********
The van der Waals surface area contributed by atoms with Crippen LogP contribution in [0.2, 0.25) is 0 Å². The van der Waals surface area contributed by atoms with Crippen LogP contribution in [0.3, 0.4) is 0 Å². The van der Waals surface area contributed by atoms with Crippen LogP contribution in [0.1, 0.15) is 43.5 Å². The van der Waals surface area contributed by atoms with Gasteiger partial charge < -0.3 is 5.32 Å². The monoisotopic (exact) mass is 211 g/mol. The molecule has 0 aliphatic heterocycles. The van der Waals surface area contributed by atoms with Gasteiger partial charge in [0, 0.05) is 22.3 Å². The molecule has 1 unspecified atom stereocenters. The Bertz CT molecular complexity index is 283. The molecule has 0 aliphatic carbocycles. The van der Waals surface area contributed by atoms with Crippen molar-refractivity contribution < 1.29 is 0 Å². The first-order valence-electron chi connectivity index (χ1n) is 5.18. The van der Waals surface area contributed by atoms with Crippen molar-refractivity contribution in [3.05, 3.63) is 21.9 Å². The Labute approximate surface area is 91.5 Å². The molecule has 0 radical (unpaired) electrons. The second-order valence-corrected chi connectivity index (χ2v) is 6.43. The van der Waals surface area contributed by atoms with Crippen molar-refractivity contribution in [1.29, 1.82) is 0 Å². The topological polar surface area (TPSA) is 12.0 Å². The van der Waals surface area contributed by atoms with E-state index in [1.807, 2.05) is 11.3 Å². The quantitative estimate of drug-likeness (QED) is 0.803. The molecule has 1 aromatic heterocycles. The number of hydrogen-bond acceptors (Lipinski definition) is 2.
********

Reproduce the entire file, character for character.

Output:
The van der Waals surface area contributed by atoms with Crippen LogP contribution in [0.2, 0.25) is 0 Å². The van der Waals surface area contributed by atoms with Crippen LogP contribution in [0.3, 0.4) is 0 Å². The van der Waals surface area contributed by atoms with Crippen LogP contribution in [0.1, 0.15) is 43.5 Å². The van der Waals surface area contributed by atoms with Gasteiger partial charge < -0.3 is 5.32 Å². The monoisotopic (exact) mass is 211 g/mol. The molecule has 0 aliphatic heterocycles. The van der Waals surface area contributed by atoms with Gasteiger partial charge in [0, 0.05) is 22.3 Å². The molecule has 1 unspecified atom stereocenters. The Bertz CT molecular complexity index is 283. The molecule has 0 aliphatic carbocycles. The van der Waals surface area contributed by atoms with Crippen molar-refractivity contribution < 1.29 is 0 Å². The first-order valence-electron chi connectivity index (χ1n) is 5.18. The van der Waals surface area contributed by atoms with Crippen molar-refractivity contribution in [3.05, 3.63) is 21.9 Å². The Labute approximate surface area is 91.5 Å². The molecule has 0 radical (unpaired) electrons. The second-order valence-corrected chi connectivity index (χ2v) is 6.43. The van der Waals surface area contributed by atoms with Crippen molar-refractivity contribution in [1.29, 1.82) is 0 Å². The topological polar surface area (TPSA) is 12.0 Å². The van der Waals surface area contributed by atoms with E-state index in [1.807, 2.05) is 11.3 Å². The quantitative estimate of drug-likeness (QED) is 0.803. The molecule has 1 aromatic heterocycles. The number of hydrogen-bond acceptors (Lipinski definition) is 2.